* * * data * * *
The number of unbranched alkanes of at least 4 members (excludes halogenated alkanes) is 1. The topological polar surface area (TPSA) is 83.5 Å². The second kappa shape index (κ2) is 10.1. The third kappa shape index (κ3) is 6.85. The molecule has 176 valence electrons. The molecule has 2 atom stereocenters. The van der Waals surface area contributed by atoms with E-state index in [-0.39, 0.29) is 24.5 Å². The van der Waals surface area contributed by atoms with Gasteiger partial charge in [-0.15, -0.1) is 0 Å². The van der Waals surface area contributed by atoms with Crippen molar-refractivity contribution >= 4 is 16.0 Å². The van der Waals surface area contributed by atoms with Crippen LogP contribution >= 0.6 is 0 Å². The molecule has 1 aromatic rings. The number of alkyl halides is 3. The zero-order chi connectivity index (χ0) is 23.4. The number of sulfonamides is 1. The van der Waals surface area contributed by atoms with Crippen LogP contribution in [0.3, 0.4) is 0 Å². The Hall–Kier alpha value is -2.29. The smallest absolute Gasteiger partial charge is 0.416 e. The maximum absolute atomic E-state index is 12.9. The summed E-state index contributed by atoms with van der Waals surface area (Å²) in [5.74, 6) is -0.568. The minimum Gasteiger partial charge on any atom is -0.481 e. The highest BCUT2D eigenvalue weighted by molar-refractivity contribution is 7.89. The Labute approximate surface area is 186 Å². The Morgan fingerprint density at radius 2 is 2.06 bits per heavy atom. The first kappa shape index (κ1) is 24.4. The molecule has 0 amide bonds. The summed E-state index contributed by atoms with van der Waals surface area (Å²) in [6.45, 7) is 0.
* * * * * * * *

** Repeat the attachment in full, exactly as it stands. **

The number of unbranched alkanes of at least 4 members (excludes halogenated alkanes) is 1. The topological polar surface area (TPSA) is 83.5 Å². The second kappa shape index (κ2) is 10.1. The third kappa shape index (κ3) is 6.85. The molecule has 176 valence electrons. The molecule has 2 atom stereocenters. The van der Waals surface area contributed by atoms with E-state index in [-0.39, 0.29) is 24.5 Å². The van der Waals surface area contributed by atoms with Gasteiger partial charge in [-0.15, -0.1) is 0 Å². The van der Waals surface area contributed by atoms with Crippen molar-refractivity contribution >= 4 is 16.0 Å². The van der Waals surface area contributed by atoms with Crippen LogP contribution >= 0.6 is 0 Å². The molecule has 1 aromatic rings. The number of alkyl halides is 3. The zero-order chi connectivity index (χ0) is 23.4. The number of sulfonamides is 1. The van der Waals surface area contributed by atoms with Crippen LogP contribution in [0.3, 0.4) is 0 Å². The Hall–Kier alpha value is -2.29. The smallest absolute Gasteiger partial charge is 0.416 e. The maximum absolute atomic E-state index is 12.9. The summed E-state index contributed by atoms with van der Waals surface area (Å²) in [5.74, 6) is -0.568. The minimum Gasteiger partial charge on any atom is -0.481 e. The highest BCUT2D eigenvalue weighted by molar-refractivity contribution is 7.89. The Labute approximate surface area is 186 Å². The Morgan fingerprint density at radius 2 is 2.06 bits per heavy atom. The first kappa shape index (κ1) is 24.4. The molecule has 0 amide bonds. The summed E-state index contributed by atoms with van der Waals surface area (Å²) in [6.45, 7) is 0.